Editor: Please tell us about your professional experience and give us some background on Kelley Drye's Stamford office.
Chargar: Our practice covers a broad range of employee benefits and executive compensation areas. We represent large and medium-sized companies and individuals, including CEOs of Fortune 500 companies, in negotiating their employment agreements. We advise companies on qualified plans, with respect to both plan administration and fiduciary issues. We counsel qualified plan investment committees on fiduciary issues involved in the process of managing the investment of plan assets, which has become a critical area due to the recent turmoil in the financial markets. We also advise companies on welfare plans, including medical, life insurance, disability and dental plans, as well as HIPAA privacy issues. We handle many executive compensation issues from the standpoint of employees and employers. Section 409A continues be a hot area in executive compensation - any time an employee is vested in compensation in one year but is not scheduled to receive it until a future year, section 409A needs to be considered.
We have 25 professionals in the Stamford office, practicing in the areas of private equity, securities, mergers and acquisitions, broker dealer, intellectual property, litigation, real estate, employee benefits and executive compensation. We came to Stamford over 30 years ago, when Union Carbide, a major Kelley Drye client in New York, moved to Connecticut. This led us to open an office in Stamford. Union Carbide was acquired by Dow Chemical and is no longer in existence, but we represent two of its spinoffs, Praxair and Graftech International. We have a number of other clients in Connecticut, including Thomson Reuters, Cengage Learning, IVANS and Terex. Our various offices are well-integrated, so lawyers in the Stamford office often work on matters with lawyers in our New York, New Jersey, Washington, Chicago and Brussels offices and our Mumbai affiliate.
Editor: Would you comment on Dodd-Frank and its repercussions for executive compensation?
Chargar: Dodd-Frank has changed the landscape of executive compensation and has impacted the design of executive compensation programs. With the new say-on-pay provisions, executives and compensation committees are concerned about how a compensation package will look to shareholders, as well as to Institutional Shareholder Services (ISS). My experience is that ISS has become more critical of executive compensation arrangements, especially those involving excess compensation. Companies should take note of ISS, because if ISS makes a recommendation, institutional shareholders are more likely to follow their recommendations than in the past. Because the amount of executive compensation has become something shareholders are focusing on - or at least are perceived to be focusing on - executives and their attorneys in negotiating agreements need to take a hard look at whether the various components of the compensation package they are requesting are appropriate.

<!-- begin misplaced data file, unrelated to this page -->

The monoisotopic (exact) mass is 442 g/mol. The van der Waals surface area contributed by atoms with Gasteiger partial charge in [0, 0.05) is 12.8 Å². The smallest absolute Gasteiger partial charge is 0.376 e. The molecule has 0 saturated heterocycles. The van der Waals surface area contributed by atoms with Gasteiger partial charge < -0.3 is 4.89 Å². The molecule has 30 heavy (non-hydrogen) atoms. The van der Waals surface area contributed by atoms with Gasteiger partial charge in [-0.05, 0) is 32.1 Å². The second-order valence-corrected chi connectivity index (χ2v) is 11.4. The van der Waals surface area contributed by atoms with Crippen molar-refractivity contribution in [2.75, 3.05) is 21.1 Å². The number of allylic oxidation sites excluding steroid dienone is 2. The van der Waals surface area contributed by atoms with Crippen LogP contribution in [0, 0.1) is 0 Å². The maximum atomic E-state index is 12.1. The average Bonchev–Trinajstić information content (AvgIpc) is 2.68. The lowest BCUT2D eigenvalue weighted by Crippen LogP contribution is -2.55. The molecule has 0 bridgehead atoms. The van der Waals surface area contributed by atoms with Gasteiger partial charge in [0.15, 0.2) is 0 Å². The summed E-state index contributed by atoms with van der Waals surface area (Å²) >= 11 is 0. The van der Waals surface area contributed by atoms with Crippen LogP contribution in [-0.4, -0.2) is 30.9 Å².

Editor: Is say-on-pay a paper tiger, or might it have real long-range effects?
Chargar: Say-on-pay may be a paper tiger in that it's nonbinding. However, shareholders are given the opportunity to approve or not approve compensation of named executive officers (NEOs) and to vote on how frequently compensation will be approved. The expectation is that companies will follow shareholder say-on-pay and say-on-frequency vote recommendations to avoid bad press or negative shareholder reaction. Perhaps this will change as the economy improves and shareholders see the value of their stock go up, but I think that, at least for the short term, say-on-pay and say-on-frequency are issues that companies must consider.
Editor: Employment issues arise in M&A and restructurings. Would you describe your work in that area?
Chargar: M&A is a busy area for us. We negotiate the employee benefits provisions of asset and stock purchase agreements. We also assist in due diligence. Especially if you're the purchaser, you want to kick the tires to make sure you understand the terms and financial implications of the target's employee benefit plans and incentive compensation arrangements.
Executive compensation and section 409A is also very important, because often employees and executives at a company involved in a transaction will be transitioning, so severance and employment agreements will need to be negotiated. A number of executive compensation issues come into play as to how the target's executives will fit into the acquirer's executive compensation programs.
The lion's share of what we do in M&A occurs after the closing, when we advise purchasers on integrating employees of acquired businesses into the purchaser's benefit plans. Many factors come into play, especially with systems and data. If you are buying a company with 5,000 employees and bringing them over into your benefits plan, a whole series of issues arises. For example, an acquirer is merging a target's 401k plan into its own 401k. If the target used Fidelity and the purchaser used Oppenheimer (or a different menu of investment options), the funds in the target's plan may need to be mapped to the new plan, which involves a legal analysis of the proposed mapping strategy, employee communications and systems integration.